The similarities are almost eerie.
Offseason champions to a 2-0 start — it’s the way two Dolphins teams over the past four years have defined their March through early September calendars. Of course, I’m referring to the 2010 Dolphins and today’s team.
This past spring wasn’t the first time Miami’s general manager, Jeff Ireland, was extremely aggressive in an offseason.
In March, 2010, Ireland, with assistance from football czar Bill Parcells, threw a five-year, $43 million contract at free-agent Karlos Dansby, making the then former Arizona Cardinal the league’s highest-paid linebacker.
But Ireland wasn’t done. A month later, he traded two second-round picks for wide receiver Brandon Marshall, then handed him a $50 million deal.
See the connection?
Six months ago, Ireland inked two of the offseason’s most-coveted free agents — Mike Wallace and Dannell Ellerbe. Wallace, a receiver like Marshall, signed a five-year, $60 million deal and Ellerbe, a middle linebacker like Dansby, agreed to another five-year contract, which is worth nearly $35 million.
Ireland and the Dolphins were more aggressive this time around, additionally signing sought-after players like Brent Grimes, Philip Wheeler and Dustin Keller. But in both offseasons, Miami amplified expectations for the franchise with an all-in player acquisition mentality.
How were and how have those expectations been met?
The Dolphins opened the season with back-to-back road games in 2010. A revamped defense led Miami to wins over the Bills and Vikings, 15-10 and 14-10, respectively. The Dolphins were 2-0, sitting atop the AFC East with a great opportunity to compete for a playoff spot and possibly a division title in front of them.
See the correlation?
This year, Joe Philbin’s Dolphins were forced to open the season with two games in hostile environments. Just like three years ago, Miami won both with a stingy defense, topping the Browns in Week 1 and the Colts this past Sunday.
Under Tony Sparano in 2010, the undefeated Dolphins marched into Weeks 3 and 4 — two primetime games against division opponents — with a chance to prove that they were a legitimate contender.
In the next two weeks, the Dolphins won’t play any division games, or conference games, for that matter. But they will square off against two Super Bowl contenders. And they will have the same opportunity those 2010 Dolphins had — the chance to validate themselves as a real threat in their division, conference and league.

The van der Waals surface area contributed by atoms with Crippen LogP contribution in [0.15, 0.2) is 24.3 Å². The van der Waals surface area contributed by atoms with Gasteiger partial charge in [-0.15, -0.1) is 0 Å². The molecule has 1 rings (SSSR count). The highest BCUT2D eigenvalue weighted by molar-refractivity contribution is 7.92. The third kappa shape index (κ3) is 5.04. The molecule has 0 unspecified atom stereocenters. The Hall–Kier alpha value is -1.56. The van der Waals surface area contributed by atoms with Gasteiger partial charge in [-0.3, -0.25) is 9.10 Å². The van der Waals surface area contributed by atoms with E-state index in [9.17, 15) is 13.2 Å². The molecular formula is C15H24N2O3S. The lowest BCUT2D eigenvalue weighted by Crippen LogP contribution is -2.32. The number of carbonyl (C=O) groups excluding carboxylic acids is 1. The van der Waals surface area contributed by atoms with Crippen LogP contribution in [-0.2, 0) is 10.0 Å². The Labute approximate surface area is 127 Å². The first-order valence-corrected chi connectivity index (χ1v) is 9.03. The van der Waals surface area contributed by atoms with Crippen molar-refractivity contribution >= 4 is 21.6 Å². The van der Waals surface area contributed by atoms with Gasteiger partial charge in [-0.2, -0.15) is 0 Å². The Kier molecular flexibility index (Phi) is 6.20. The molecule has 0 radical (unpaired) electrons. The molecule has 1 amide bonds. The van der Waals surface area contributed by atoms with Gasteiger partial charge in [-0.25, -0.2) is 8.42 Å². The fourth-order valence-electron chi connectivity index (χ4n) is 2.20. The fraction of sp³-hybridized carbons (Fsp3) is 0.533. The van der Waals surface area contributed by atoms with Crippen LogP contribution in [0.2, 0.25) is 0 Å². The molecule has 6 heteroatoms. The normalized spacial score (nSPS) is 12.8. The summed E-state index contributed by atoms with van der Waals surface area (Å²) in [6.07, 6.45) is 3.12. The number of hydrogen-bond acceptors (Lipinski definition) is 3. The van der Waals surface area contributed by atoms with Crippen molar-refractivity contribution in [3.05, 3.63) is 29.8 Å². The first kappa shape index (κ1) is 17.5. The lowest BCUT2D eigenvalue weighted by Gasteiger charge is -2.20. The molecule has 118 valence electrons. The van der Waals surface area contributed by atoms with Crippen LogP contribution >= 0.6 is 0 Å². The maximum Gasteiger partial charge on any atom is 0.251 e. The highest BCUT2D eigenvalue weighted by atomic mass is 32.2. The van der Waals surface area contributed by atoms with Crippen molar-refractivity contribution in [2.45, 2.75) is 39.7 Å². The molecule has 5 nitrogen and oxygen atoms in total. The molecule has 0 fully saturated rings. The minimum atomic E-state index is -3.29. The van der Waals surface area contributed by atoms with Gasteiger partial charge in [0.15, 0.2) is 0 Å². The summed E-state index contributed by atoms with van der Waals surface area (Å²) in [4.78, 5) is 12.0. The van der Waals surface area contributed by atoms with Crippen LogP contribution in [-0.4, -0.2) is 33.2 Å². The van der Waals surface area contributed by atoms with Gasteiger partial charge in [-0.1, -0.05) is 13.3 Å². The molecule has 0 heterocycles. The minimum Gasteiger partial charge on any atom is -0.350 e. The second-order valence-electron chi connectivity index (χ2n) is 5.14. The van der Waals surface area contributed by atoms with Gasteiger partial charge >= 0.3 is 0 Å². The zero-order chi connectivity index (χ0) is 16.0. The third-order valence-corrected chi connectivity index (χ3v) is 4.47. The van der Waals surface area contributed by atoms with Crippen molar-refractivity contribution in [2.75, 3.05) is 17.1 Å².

Those Dolphins were exposed as a fraud, losing to the Jets and Patriots at home in consecutive weeks and conceding 72 combined points in the process. How will these Dolphins fare?
The 2010 Dolphins couldn’t win the big game. Yes, Chad Henne was far from the answer at the game’s most important position, but that team did have the ceiling of a wildcard squad. They were talented enough to play in important games. They were just void of what it took to actually win them.
After the back-to-back primetime division losses, Sparano’s team went on the road and beat the eventual Super Bowl champion Green Bay Packers. The next week, when the pressure was back on and when Miami, once again, had the opportunity to prove themselves, they lost to the Pittsburgh Steelers at home in a game in which they had every opportunity to win.
The Atlanta Falcons and New Orleans Saints, in Weeks 3 and 4 for this year’s team, present the same challenge that faced those Dolphins. Beat at least one of them, if not both, and continue the climb that began in the offseason and has sustained with a 2-0 start.
It should be noted that the 2010 and 2013 Dolphins aren’t exactly parallel with one another. The promise which has stemmed from Miami’s impressive start this season feels more genuine this time.
Quarterback Ryan Tannehill looks the part considerably more so than Chad Henne ever did. Kevin Coyle’s defense is more talented than Mike Nolan’s unit was.
But until they prove it on the field, until they halt the comparisons, Dolphins fans should proceed with cautious optimism. Although, it’s tempting given how well this team has come together, they shouldn’t buy into them as a contender…yet.
Win on Sunday, and that changes.